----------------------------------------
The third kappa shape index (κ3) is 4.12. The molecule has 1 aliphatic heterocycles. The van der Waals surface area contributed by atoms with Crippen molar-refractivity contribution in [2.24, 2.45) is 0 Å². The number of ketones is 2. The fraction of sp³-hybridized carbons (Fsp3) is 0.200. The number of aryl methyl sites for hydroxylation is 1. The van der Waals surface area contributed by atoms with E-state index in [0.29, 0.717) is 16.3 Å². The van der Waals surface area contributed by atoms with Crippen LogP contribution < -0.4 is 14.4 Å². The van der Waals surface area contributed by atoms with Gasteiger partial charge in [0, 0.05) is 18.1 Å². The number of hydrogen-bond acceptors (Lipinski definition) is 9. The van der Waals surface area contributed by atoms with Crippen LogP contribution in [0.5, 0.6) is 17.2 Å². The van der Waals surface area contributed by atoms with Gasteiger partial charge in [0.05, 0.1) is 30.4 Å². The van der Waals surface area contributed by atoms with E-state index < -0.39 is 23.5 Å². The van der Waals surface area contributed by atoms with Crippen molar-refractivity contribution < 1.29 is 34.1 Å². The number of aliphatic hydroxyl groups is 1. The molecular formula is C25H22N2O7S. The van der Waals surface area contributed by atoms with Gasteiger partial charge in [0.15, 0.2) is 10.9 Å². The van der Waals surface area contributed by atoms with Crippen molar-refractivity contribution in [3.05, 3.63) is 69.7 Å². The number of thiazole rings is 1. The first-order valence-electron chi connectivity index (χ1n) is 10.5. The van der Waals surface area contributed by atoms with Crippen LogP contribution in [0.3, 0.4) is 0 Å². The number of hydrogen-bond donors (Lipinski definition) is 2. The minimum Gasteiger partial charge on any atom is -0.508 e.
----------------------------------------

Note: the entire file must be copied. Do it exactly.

The third kappa shape index (κ3) is 4.12. The molecule has 1 aliphatic heterocycles. The van der Waals surface area contributed by atoms with Crippen molar-refractivity contribution in [2.24, 2.45) is 0 Å². The number of ketones is 2. The fraction of sp³-hybridized carbons (Fsp3) is 0.200. The number of aryl methyl sites for hydroxylation is 1. The van der Waals surface area contributed by atoms with E-state index in [0.29, 0.717) is 16.3 Å². The van der Waals surface area contributed by atoms with Crippen LogP contribution < -0.4 is 14.4 Å². The van der Waals surface area contributed by atoms with Gasteiger partial charge in [0, 0.05) is 18.1 Å². The number of hydrogen-bond acceptors (Lipinski definition) is 9. The van der Waals surface area contributed by atoms with Crippen LogP contribution in [0.5, 0.6) is 17.2 Å². The van der Waals surface area contributed by atoms with Gasteiger partial charge in [0.05, 0.1) is 30.4 Å². The van der Waals surface area contributed by atoms with E-state index < -0.39 is 23.5 Å². The van der Waals surface area contributed by atoms with Crippen molar-refractivity contribution < 1.29 is 34.1 Å². The number of aliphatic hydroxyl groups is 1. The molecular formula is C25H22N2O7S. The van der Waals surface area contributed by atoms with Gasteiger partial charge in [0.15, 0.2) is 10.9 Å². The van der Waals surface area contributed by atoms with Crippen molar-refractivity contribution in [3.05, 3.63) is 69.7 Å². The number of thiazole rings is 1. The first-order valence-electron chi connectivity index (χ1n) is 10.5. The van der Waals surface area contributed by atoms with Crippen LogP contribution in [0.3, 0.4) is 0 Å². The number of hydrogen-bond donors (Lipinski definition) is 2. The minimum Gasteiger partial charge on any atom is -0.508 e.